As we explored the initial idea of a new website, the Communications Committee and staff, at the direction of and collaboration with the Board of Directors, discussed what information, resources, tools, etc. are important to FLC members and others. In developing the new website, we worked to keep some menus the same and add new features. There are more features to come in the near future. We have highlighted some of the new features in this first phase along with what you can expect for future phases.
First Phase Includes
Aside from the overall design and usablity of the website, there are similar features as well as new features. Here is a glimpse of new features.
What Is Coming?
We will continue to enhance existing features and information and at the same time add new features in the next three months. New features include:
While the Board of Directors and the Communications Committee are composed of landowners throughout California representing the interests, ideas and needs of the membership, there is always room for feedback. We welcome your comments and suggestions. Please submit your comments and feedback to Deidre Bryant, Executive Director, firstname.lastname@example.org.
We will continue expanding FLC’s presence online to benefit our members.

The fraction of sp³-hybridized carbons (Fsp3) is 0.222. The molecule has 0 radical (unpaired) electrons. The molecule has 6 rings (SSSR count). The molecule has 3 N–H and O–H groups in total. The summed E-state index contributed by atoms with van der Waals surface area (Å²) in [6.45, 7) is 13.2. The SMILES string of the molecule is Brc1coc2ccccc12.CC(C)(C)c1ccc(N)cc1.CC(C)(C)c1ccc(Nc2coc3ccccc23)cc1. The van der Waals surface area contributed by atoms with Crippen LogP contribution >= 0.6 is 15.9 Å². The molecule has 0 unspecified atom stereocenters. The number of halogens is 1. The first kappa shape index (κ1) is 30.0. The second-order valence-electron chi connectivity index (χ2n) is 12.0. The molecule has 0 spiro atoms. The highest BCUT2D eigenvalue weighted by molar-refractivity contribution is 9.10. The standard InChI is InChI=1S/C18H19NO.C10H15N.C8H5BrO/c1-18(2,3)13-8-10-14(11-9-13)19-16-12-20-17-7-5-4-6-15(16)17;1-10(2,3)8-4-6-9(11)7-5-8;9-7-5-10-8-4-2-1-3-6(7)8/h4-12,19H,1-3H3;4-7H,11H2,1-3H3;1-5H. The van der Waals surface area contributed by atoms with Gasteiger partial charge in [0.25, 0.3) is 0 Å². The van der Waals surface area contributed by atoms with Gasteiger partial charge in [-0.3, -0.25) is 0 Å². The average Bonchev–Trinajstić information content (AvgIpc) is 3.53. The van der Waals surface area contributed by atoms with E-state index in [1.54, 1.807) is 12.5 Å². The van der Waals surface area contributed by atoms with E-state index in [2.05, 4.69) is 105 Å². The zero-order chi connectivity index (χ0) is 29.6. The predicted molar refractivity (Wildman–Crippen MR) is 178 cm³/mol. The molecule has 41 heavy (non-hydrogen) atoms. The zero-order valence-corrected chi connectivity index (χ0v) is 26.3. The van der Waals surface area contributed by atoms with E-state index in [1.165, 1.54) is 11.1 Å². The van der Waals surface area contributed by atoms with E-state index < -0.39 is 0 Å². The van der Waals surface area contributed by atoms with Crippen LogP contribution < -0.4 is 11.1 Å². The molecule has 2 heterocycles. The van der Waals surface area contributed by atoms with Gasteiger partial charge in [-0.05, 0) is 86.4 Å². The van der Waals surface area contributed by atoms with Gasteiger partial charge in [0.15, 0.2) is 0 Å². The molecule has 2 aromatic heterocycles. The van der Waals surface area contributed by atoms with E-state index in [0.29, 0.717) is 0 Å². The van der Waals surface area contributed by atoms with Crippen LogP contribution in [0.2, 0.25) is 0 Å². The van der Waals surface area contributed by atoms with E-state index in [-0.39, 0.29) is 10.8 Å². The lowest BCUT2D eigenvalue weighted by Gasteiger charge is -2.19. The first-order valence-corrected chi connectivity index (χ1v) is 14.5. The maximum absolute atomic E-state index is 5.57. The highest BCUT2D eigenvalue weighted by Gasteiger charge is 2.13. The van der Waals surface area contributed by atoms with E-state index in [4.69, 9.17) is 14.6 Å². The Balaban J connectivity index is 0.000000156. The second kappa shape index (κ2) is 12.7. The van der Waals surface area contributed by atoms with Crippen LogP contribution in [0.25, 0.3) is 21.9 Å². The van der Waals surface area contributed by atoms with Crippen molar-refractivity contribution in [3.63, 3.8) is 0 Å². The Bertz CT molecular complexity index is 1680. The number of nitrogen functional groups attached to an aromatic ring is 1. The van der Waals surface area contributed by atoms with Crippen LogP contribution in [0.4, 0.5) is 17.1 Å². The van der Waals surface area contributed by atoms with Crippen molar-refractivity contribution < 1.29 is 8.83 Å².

I am Denise Levine, the newest member of the Communications Committee. Our family owns almost 200 acres of the Napa River Watershed in the Mayacamas Mountains, the ridge that runs between the Napa Valley and the Sonoma Valley. Heavily forested and one of the original homesteads in the western hills, my father bought the property in the late 1970s with the intent to do a select harvest.
Our Forest contains Dougas Fir (41%), Coastal Redwood (25%), Bay Laurel (20%), Madrone (8%), Black and White Oak (3%), Tanoak (2%) and Miscellaneous Hardwoods (1%). The understory consists of hardwoods, shrubs, grasses and forbs. Species include buckeye, big leaf maple, alder, ash, willow, pacific yew, coyote brush, manzanita, chamise, gooseberry, toyon, hazelnut, buckbrush, coffeeberry, elderberry, dogwood, bear grass and poison oak.
In 1983, my husband Steven Levine and I moved into the original house, built in 1929. A year later, my father began the last timber harvest for almost twenty years in Napa not resulting in a clear cut conversion to vineyard. Long, expensive and ending in a lawsuit with Napa County (which Napa eventually lost), the harvest proceeded, but took its toll on everyone involved.